2. Avoid inertia. If your character is sad but doing nothing to rectify the situation, he’s got nobody to blame but himself, and your reader will be frustrated with him. He doesn’t necessarily have to be trying to fix whatever went wrong – there are some things, after all, that you just can’t fix. Like a loved one dying or losing your job. However, if your MC isn’t doing anything proactive to improve his situation – even if it just means getting a puppy to make himself feel better – the reader’s going to lose patience with his inertia pretty quickly. If your character is hitting stumbling block after stumbling block despite his best efforts to pull himself up by his bootstraps, then we’re going to cheer him on.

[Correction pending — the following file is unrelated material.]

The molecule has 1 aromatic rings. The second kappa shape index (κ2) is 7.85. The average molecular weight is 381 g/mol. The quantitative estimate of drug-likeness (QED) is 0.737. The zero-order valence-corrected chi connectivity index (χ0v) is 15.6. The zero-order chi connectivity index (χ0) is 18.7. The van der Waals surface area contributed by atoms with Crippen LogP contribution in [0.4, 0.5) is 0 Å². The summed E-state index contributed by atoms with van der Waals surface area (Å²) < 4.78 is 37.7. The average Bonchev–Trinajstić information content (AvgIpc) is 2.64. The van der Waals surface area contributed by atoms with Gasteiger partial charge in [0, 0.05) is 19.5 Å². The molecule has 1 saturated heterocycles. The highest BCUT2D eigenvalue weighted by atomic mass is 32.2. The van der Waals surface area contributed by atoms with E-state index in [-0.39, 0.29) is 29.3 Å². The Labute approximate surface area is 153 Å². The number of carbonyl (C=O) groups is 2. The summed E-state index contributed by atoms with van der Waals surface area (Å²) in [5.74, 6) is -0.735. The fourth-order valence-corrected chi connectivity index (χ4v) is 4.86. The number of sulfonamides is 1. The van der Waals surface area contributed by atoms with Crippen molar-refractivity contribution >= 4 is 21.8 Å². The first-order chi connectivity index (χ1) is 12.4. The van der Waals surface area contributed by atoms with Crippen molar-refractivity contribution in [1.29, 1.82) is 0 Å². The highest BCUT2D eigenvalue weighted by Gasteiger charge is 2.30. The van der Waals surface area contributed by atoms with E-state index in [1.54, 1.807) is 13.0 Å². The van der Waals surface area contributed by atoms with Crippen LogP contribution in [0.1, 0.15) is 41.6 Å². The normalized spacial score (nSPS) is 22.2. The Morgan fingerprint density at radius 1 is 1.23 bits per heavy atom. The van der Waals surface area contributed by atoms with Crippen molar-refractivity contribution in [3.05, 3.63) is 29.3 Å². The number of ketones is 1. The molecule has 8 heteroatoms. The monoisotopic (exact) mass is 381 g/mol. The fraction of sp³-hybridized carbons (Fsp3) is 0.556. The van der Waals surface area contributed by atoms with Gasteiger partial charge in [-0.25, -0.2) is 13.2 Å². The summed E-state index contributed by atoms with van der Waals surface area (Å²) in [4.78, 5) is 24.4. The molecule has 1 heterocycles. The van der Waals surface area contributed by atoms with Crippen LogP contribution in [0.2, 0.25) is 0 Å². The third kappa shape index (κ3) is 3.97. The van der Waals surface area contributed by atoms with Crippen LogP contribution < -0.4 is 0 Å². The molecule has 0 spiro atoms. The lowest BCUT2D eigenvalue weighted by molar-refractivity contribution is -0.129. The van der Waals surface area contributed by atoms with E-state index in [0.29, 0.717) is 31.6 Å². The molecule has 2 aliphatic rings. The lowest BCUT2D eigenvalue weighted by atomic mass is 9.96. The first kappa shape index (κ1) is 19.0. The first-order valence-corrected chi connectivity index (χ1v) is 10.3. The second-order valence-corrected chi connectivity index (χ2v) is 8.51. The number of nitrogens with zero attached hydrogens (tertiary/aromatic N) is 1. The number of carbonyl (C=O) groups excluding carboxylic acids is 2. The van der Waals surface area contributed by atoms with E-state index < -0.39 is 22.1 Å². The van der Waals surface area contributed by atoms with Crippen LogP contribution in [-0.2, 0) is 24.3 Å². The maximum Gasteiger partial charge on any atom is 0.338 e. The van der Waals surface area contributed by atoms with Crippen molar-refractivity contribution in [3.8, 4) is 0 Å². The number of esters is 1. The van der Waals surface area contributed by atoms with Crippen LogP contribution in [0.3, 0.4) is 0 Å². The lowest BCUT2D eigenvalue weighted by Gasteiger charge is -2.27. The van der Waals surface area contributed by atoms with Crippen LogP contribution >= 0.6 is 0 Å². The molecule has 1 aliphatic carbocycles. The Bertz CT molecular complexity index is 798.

3. Avoid melodrama. Be aware of what warrants real sadness and what doesn’t. A character struggling with the departure of a significant other or the loss of a loved one is completely understandable. A character sinking into a deep depression because he cracked his favorite coffee mug? Not so much. Know what’s trivial and what isn’t. When a character (or a real human being, for that matter) treats every tiny setback as if it’s the end of the world, it’s exhausting. Don’t sweat the small stuff. It will sap the drama from the things that deserve it, and leave your character crying ‘wolf’ when something truly tragic does occur.